Kissan Dharambir

Executive summary

1. Choice of project and goals

Our group chose the product “Multipurpose Food Processing Machine” made by Dharamveer Kamboj. We found this project interesting as it has a lot of potential and we found value in how it could be related to several of the Sustainable Development Goals such as “Zero hunger” and “Decent work and economic development”. Having different disciplines in the group with either direct focus on sustainability like sustainable architecture and sustainable development or indirect focus like medicine made it even more interesting.

As the innovator had already sold his product to several people within India and to countries abroad, we wanted to focus on something other than new markets. During the initial talk with the innovator, it became clear that he wanted help with the marketing of his product. Having this in mind our main goal became:

Main goal:Provide input for a more strategic marketing plan to help the innovator build a strong foundation for further marketing of his product.

To achieve this goal, we did a SWOT analysis of both the machine and the marketing done by the innovator.As a result we divided the project into several subcomponents. Based on the expertise and background of all our members we chose to:

  1. Create a design suggestion for a new website.
  2. Create a brochure to be used for marketing at exhibitions.
  3. Suggest general improvements on other aspects of the online platforms that are already existing (such as Facebook and YouTube) and suggest how to create a more consistent branding for his business by creating a name and logo.

After the Midway Presentation at the end of week 2, it also became clear that SRISTI wanted us to look into some possible new markets. This did not become a full priority for the team, because of the limited time frame. However, we chose to send out some emails to relevant companies in Iran and Cameroon, as we had members in the group who knew key people that were in the agriculture business in these two countries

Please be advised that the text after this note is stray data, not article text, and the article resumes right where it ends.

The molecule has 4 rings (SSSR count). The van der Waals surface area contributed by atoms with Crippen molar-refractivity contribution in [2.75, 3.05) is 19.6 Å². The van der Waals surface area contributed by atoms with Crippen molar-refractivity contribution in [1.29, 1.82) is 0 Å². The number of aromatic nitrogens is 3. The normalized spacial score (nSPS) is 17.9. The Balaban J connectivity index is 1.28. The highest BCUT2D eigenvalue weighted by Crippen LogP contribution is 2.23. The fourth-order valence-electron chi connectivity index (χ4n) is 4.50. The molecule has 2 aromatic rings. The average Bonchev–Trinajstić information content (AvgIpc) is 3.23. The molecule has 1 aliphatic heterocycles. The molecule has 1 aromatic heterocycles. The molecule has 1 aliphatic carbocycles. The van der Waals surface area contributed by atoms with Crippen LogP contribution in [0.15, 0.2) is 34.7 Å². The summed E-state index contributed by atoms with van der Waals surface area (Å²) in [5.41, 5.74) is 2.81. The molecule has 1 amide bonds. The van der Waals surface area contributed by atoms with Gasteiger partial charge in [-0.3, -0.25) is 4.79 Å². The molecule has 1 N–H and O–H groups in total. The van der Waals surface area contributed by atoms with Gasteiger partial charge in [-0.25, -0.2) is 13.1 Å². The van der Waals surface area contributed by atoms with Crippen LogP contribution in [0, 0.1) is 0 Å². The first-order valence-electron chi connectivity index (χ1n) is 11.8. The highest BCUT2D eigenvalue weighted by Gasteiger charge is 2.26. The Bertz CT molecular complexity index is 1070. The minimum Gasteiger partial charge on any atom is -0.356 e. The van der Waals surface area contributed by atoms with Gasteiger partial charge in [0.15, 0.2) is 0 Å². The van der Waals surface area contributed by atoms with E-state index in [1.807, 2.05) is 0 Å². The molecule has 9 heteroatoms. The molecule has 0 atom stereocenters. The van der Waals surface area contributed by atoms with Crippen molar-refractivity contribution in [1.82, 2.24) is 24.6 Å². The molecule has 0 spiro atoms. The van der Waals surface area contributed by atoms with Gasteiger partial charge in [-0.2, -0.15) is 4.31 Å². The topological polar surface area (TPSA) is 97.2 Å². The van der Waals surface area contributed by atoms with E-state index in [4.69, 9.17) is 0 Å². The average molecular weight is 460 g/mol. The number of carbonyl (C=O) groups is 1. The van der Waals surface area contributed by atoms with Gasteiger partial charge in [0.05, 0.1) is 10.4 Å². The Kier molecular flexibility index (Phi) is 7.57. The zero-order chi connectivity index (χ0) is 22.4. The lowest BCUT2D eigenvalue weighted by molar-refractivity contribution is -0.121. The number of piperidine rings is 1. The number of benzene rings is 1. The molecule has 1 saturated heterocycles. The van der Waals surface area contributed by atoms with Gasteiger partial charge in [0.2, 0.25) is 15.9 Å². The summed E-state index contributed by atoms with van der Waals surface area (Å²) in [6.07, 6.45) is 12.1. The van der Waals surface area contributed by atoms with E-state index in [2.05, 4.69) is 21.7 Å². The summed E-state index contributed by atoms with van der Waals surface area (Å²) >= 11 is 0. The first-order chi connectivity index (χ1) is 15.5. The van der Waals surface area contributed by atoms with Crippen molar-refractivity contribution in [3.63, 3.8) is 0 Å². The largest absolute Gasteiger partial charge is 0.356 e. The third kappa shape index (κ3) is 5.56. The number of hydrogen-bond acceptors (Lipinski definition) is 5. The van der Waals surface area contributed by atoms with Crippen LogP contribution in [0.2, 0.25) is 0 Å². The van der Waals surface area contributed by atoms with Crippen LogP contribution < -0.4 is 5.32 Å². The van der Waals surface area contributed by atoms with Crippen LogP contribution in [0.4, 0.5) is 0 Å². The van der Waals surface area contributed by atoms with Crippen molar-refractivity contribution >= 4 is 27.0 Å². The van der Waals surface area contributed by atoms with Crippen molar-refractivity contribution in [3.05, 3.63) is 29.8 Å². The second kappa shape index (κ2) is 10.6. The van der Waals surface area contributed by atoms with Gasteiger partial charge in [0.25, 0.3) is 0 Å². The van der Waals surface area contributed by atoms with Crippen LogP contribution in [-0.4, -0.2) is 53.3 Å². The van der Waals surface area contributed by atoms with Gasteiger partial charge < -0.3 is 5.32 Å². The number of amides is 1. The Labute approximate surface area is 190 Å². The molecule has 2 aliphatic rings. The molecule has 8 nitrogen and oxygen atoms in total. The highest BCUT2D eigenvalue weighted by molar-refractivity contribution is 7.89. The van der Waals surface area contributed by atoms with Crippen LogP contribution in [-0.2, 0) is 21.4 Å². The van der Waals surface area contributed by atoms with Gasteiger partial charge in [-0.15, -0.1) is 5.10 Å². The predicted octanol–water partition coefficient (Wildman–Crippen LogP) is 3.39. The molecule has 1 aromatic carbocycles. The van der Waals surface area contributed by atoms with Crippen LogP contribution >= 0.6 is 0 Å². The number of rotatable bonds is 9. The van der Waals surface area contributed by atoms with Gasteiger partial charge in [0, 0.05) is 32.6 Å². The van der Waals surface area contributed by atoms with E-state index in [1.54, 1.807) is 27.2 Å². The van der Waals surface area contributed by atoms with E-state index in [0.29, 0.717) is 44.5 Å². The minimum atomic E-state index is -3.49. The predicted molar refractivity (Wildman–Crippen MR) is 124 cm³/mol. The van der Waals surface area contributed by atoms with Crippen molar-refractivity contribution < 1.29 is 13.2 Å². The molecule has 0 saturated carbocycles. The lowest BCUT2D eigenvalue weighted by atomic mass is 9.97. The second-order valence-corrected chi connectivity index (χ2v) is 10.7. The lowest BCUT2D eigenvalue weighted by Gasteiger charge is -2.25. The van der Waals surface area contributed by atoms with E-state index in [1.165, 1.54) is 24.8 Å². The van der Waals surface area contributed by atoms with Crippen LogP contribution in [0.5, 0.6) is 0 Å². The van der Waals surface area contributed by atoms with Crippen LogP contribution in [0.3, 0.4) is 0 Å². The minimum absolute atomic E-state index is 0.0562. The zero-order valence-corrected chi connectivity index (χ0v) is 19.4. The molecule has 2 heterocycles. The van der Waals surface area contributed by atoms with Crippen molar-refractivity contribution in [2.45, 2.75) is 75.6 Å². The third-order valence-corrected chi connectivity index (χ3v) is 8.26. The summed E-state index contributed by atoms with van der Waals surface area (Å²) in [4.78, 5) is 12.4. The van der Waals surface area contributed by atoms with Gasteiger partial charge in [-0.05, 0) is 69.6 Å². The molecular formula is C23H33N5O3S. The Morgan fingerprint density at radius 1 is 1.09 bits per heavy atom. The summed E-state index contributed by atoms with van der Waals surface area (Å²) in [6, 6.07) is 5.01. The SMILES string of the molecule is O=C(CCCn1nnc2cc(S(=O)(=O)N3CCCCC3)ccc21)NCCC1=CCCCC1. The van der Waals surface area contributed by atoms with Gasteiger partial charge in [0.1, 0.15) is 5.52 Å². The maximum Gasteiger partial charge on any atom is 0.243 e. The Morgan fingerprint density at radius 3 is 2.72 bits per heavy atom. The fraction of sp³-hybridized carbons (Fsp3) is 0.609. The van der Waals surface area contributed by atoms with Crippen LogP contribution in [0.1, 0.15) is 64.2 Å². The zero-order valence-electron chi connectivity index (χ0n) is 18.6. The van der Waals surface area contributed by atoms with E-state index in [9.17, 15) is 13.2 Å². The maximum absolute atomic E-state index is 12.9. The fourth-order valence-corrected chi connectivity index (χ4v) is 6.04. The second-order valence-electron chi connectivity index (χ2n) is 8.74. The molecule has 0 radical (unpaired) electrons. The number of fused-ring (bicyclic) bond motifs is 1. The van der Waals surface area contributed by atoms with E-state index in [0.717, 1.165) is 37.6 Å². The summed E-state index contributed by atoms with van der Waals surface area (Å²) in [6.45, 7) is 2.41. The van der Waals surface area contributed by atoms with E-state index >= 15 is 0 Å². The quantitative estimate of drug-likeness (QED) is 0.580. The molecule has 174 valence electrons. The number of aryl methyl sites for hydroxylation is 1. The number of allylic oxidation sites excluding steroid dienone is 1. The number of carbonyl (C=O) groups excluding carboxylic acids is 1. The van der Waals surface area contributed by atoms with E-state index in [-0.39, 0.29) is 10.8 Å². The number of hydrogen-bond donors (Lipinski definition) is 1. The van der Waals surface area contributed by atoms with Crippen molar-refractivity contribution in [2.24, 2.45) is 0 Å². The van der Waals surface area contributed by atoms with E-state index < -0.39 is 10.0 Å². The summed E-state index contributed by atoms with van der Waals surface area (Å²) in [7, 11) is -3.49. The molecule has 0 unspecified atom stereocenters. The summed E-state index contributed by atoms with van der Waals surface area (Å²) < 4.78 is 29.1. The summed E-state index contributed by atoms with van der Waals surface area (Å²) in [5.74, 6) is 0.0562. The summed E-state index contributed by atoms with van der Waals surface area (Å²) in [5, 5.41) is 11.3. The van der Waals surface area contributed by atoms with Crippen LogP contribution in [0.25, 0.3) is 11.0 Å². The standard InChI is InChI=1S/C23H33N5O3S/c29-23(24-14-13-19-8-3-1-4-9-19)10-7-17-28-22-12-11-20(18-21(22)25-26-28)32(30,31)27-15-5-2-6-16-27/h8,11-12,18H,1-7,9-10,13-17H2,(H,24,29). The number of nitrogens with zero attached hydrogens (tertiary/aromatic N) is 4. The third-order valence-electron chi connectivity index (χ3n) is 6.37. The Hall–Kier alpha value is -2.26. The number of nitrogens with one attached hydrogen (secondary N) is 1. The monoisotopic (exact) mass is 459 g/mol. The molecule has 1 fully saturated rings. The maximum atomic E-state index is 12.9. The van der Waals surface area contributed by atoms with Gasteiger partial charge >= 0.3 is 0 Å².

2. Presentation of results

While talking to the innovator, the team was told that he believed the machine could be sold anywhere worldwide. While looking at different ways to solve this project, we found it useful to think about the different segmentations of the markets (seen in Table 2.1). To make sure the marketing is accessible to both rural and urban areas, we chose to make a brochure template that can be used for offline marketing and a design suggestion for a new website for online marketing.




Rural India

Urban India

Developing countries

Developed countries


Offline marketing


Hybrid or offline

Online marketing

most beneficial

Hybrid marketing



Table 2.1. Market segmentation and types of preferred marketing.

During our talk with the innovator, we were also told that he thinks that the machine can be sold to a wide variety of people. However, we wanted a smaller target group to focus on and found that the most relevant target group might be people in the agriculture business, such as small scale farmers, or for self help groups. This is because of the scale of the different models and as the versatility might be most beneficial to people who already have access to bigger amounts of farm produce than a single customer would have. The focus on people with an agricultural background as target customers is reflected in some of the choices we did, especially when it comes to the suggestions regarding branding and in the choice of using green as the main colour in the suggested colour palette due to its relations to nature and agriculture. Also the potential customers found in both Cameroon and Iran are organisations working with agriculture and with connections to farmers.

2.1 Website

A landing page is important to build the foundation of the product as this increases the product’s credibility, increases reach and showcases the different machines. It makes it possible to share information and let buyers establish contact as well as educating and inspiring on how to use the machine. To solve the problem the innovator has regarding manually guiding all his customers, we included a subpage dedicated to training that also leads to his YouTube channel for more guidance. Other design improvements are also done and are highlighted in Table 2.2 and in our presentation.